Apple has reportedly hired mobile payment expert Benjamin Vigier as product manager for mobile commerce, suggesting the company may be preparing to ramp up its mobile commerce efforts. Vigier was most recently product manager for mobile wallet and near field communications services at mobile financial services provider mFoundry in San Francisco.
In that position, he oversaw m-commerce initiatives for clients including Starbucks, PayPal and Sprint. Before that, he led m-commerce and NFC activities for flash memory maker Sandisk Corp. and Bouyges Telecom.
Apple has not confirmed Vigier's hiring and did not respond to a media inquiry Monday asking about about his employment. But his LinkedIn profile lists the new Apple post as his current position.
His profile summary refers to more than 10 years of experience in mobile software, expertise in mobile commerce and innovation and an "extensive worldwide network of mobile operator, manufacturer and financial institution relationships." In short, the type of person Apple might need to help realize its own m-commerce ambitions.
Speculation about Apple expanding further into mobile payments was been fed by various m-commerce-related patent the company has applied for. One described as "NFC-based digital event ticketing solution," would allow iPhone users to buy concert or sports tickets via iTunes and then use the iPhone itself as the e-ticket to gain admission.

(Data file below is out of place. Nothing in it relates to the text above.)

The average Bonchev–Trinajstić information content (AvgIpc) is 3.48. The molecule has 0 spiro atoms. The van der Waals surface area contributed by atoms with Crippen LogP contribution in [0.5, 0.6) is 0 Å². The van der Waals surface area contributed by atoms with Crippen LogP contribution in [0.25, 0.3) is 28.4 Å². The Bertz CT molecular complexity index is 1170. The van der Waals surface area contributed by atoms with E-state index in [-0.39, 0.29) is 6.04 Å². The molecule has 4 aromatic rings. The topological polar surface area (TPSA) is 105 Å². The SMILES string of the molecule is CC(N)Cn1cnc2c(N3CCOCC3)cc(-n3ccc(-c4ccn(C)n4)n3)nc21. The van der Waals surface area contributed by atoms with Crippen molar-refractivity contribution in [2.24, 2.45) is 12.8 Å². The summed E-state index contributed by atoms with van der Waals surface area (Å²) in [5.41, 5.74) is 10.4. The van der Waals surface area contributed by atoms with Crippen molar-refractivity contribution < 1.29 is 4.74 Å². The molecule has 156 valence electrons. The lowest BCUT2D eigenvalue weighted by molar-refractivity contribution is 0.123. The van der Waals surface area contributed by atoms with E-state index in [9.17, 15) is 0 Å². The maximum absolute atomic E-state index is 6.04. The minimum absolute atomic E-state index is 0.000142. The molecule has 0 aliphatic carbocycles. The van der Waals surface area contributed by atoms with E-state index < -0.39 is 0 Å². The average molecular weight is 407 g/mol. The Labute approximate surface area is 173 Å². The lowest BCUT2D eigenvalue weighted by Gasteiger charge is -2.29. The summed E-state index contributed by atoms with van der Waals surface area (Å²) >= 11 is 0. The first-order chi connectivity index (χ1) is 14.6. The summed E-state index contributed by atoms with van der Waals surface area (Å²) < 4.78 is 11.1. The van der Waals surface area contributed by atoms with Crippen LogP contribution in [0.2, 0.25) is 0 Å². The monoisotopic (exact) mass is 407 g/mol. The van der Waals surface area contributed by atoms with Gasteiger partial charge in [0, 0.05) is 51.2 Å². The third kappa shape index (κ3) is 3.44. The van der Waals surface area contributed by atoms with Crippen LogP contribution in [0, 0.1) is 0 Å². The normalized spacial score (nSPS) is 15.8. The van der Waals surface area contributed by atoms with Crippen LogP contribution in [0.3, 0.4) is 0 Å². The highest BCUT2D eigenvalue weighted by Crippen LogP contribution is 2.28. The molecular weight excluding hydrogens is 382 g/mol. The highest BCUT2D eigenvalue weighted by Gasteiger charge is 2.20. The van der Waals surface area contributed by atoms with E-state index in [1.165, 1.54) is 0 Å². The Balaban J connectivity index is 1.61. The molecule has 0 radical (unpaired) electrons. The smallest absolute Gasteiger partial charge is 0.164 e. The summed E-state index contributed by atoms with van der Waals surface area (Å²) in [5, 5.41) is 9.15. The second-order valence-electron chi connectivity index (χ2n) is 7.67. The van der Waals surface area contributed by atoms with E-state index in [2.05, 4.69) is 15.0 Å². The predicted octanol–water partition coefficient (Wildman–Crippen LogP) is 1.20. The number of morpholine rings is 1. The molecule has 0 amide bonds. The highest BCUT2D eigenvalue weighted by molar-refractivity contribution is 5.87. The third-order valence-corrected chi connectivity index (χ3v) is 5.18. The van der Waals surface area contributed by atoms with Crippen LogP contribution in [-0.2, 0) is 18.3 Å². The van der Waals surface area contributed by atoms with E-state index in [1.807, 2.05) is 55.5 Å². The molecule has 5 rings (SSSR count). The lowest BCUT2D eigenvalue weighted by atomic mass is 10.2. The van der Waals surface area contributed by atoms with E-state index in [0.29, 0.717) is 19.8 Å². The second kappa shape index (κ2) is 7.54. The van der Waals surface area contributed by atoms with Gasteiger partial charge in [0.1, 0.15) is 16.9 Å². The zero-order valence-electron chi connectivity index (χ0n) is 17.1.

In its rollout of the iAd platform in April, Apple also touted m-commerce capabilities as a key feature of the new ad units for enabling purchases or mobile coupons.
Apple mobile rival Google also appears to be planning a bigger push into m-commerce. The company is in talks with eBay to incorporate the company PayPal digital payment service into its Android Market app storefront to simplify purchasing, according to a Bloomberg report.
Gartner issued a report in June forecasting the number of mobile payment users worldwide will surpass 108.6 million in 2010, a 54.5% increase from 2009. But North America will account for only 3.5 million of the total. Mobile payment users will make up just 2.1% of all mobile subscribers in 2010, according to Gartner.